BRITAIN’S leading medical ethics expert has suggested that the frail and elderly should consider suicide to stop them becoming a financial burden on their families and society.
Baroness Warnock spoke on the eve of a Commons debate on the Mental Capacity Bill, which critics claim will allow “euthanasia by the back door”.
In an interview with The Sunday Times, she said: "I know I’m not really allowed to say it, but one of the things that would motivate me [to die] is I couldn’t bear hanging on and being such a burden on people.
"In other contexts, sacrificing oneself for one’s family would be considered good. I don’t see what is so horrible about the motive of not wanting to be an increasing nuisance.
“If I went into a nursing home it would be a terrible waste of money that my family could use far better.”
Warnock, 80, a Lords’ cross-bencher who helped frame Britain’s legalisation on embryo research, also suggests that parents of premature babies should be charged to keep them on life support machines if doctors write off their chances of leading a healthy life.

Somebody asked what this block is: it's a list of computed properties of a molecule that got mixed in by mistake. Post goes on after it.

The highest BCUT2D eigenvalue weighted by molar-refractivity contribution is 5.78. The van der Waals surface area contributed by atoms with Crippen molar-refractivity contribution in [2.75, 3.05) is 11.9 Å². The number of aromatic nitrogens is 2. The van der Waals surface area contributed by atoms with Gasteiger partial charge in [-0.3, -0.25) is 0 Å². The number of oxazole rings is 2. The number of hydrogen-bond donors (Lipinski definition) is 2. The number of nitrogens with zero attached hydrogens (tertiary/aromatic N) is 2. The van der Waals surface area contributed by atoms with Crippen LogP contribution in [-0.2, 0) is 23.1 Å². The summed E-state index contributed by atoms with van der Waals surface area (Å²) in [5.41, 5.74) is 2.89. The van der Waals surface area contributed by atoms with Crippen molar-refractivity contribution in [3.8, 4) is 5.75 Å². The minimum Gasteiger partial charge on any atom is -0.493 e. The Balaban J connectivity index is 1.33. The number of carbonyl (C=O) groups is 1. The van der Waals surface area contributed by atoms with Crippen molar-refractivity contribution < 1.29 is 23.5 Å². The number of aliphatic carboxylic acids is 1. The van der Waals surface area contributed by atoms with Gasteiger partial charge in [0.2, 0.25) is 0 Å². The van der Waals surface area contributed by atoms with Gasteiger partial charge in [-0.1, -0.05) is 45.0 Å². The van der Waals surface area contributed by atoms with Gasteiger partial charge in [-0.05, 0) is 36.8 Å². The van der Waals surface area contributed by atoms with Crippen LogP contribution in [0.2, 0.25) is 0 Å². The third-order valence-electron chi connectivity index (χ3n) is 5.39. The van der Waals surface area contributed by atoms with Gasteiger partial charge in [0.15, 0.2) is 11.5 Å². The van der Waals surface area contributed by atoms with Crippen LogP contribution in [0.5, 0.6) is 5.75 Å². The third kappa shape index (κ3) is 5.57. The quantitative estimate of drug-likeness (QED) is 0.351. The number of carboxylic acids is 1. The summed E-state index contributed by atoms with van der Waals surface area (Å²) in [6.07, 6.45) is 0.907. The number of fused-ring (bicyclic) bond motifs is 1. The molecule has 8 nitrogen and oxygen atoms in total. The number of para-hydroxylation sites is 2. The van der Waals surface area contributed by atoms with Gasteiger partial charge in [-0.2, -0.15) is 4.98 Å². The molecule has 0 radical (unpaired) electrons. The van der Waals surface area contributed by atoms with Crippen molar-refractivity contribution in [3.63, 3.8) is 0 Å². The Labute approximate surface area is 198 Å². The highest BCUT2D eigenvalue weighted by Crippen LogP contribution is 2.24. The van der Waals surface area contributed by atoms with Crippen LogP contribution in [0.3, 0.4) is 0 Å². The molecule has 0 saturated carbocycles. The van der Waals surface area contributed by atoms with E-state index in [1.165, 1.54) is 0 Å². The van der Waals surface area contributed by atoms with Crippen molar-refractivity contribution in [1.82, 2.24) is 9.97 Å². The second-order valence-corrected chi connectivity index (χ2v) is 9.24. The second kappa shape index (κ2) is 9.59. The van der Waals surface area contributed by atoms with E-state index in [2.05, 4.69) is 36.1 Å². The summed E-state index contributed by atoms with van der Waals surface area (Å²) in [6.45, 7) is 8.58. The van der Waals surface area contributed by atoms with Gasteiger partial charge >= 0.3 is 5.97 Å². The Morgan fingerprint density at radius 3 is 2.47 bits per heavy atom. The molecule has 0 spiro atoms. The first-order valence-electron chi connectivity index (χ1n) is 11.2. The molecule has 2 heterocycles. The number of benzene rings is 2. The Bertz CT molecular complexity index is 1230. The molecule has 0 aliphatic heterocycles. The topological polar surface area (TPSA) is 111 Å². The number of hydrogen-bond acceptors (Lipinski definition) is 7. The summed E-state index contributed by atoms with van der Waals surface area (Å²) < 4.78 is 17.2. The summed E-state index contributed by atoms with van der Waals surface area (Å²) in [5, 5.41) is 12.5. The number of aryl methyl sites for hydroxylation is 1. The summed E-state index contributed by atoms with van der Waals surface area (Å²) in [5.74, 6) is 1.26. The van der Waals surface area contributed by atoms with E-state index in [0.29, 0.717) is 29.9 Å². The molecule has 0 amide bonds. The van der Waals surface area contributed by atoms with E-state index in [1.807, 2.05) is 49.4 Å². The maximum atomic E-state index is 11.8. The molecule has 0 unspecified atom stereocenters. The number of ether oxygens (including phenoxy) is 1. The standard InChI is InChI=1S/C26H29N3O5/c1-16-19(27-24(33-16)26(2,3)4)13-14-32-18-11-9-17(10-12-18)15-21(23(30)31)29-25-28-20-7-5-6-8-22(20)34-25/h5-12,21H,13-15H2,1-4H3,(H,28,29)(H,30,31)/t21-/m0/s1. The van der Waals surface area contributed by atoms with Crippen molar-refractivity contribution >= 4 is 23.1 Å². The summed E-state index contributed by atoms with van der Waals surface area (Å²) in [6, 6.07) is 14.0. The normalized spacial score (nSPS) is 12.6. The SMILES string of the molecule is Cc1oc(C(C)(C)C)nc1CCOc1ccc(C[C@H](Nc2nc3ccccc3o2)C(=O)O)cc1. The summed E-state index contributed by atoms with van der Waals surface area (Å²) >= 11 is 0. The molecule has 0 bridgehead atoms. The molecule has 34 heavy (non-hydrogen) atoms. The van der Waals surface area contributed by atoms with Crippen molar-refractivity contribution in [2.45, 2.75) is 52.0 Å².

“Maybe it has come down to saying ‘Okay, they can stay alive but the family will have to pay for it.’ Otherwise it will be an awful drain on public resources,” she said. Warnock sat on a Lords select committee which agreed on a ban on euthanasia in 1993, but last year she conceded that the law needed to be reviewed.